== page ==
The Pocket Notebooks of 20 Famous Men

“First of all, don’t worry about the money. Love the process. You don’t know when it’s gonna happen. Louis C.K. started hitting in his 40s; he’d been doing it for 20 years. And don’t settle. I don’t want to ever hear, “It’s good enough.” Then it’s not good enough. Don’t ever underestimate your audience. They can tell when it isn’t true. Also: Ignore your competition. A Mafia guy in Vegas gave me this advice: “Run your own race, put on your blinders.” Don’t worry about how others are doing. Something better will come.”

Joan Rivers (via austinkleon)

“As I said, have some pride. You’ve got talent. You’re using it in a stupid way. And when you smarten up, you’ll go on to do great things. Do not listen to your bosses. They will infect and ruin your brain. They don’t have your best interests in heart. Who profits from making you hate yourself? They do. The less you realise how good you are, the more they can profit from you. And they do and they will.”

On Leaving RPS

“When I think about it, having the kind of body that easily puts on weight is perhaps a blessing in disguise. In other words, if I don’t want to gain weight I have to work out hard every day, watch what I eat, and cut down on indulgences. People who naturally keep the weight off don’t need to exercise or watch their diet. Which is why, in many cases, their physical strength deteriorates as they age. Those of us who have a tendency to gain weight should consider ourselves lucky that the red light is so clearly visible. Of course, it’s not always easy to see things this way. I think this viewpoint applies as well to the job of the novelist. Writers who are blessed with inborn talent can write easily, no matter what they do—or don’t do. Like water from a natural spring, the sentences just well up, and with little or no effort these writers can complete a work. Unfortunately, I don’t fall into that category. I have to pound away at a rock with a chisel and dig out a deep hole before I can locate the source of my creativity. Every time I begin a new novel, I have to dredge out another hole. But, as I’ve sustained this kind of life over many years, I’ve become quite efficient, both technically and physically, at opening those holes in the rock and locating new water veins. As soon as I notice one source drying up, I move on to another. If people who rely on a natural spring of talent suddenly find they’ve exhausted their source, they’re in trouble.”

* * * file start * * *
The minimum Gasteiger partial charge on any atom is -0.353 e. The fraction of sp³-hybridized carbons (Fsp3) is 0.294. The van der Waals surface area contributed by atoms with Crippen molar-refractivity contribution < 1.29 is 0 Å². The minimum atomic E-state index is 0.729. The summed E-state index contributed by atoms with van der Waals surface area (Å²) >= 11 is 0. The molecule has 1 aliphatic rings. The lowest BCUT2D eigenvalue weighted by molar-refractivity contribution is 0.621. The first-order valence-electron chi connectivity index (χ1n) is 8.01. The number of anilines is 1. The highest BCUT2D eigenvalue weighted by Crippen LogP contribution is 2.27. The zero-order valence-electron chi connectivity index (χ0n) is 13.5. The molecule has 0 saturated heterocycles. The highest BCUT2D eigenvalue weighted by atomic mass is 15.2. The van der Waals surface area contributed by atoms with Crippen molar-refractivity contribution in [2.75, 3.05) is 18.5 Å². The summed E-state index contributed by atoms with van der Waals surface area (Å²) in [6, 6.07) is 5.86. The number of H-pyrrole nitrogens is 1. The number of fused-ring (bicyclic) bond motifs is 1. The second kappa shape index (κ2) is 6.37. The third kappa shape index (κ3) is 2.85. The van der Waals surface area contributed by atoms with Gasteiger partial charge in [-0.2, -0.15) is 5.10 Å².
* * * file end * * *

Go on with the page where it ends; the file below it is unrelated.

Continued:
Haruki Murakami - The Running Novelist

“But the moon came slowly up in all her gentle glory, and the stars looked out, and through the small compass of the grated window, as through the narrow crevice of one good deed in a murky life of guilt, the face of Heaven shone bright and merciful. He raised his head; gazed upward at the quiet sky, which seemed to smile upon the earth in sadness, as if the night, more thoughtful than the day, looked down in sorrow on the sufferings and evil deeds of men; and felt its peace sink deep into his heart.”

– Charles Dickens - Barnaby Rudge. (via againbeholdthestars)

“I don’t think there’s any other reason we have art than to save us, the way our liver is there to keep us alive. I have come to regard the arts as external organs. They have always been as critical to me as my kidneys are. It’s like a dialysis machine you draw yourself.”

Lynda Barry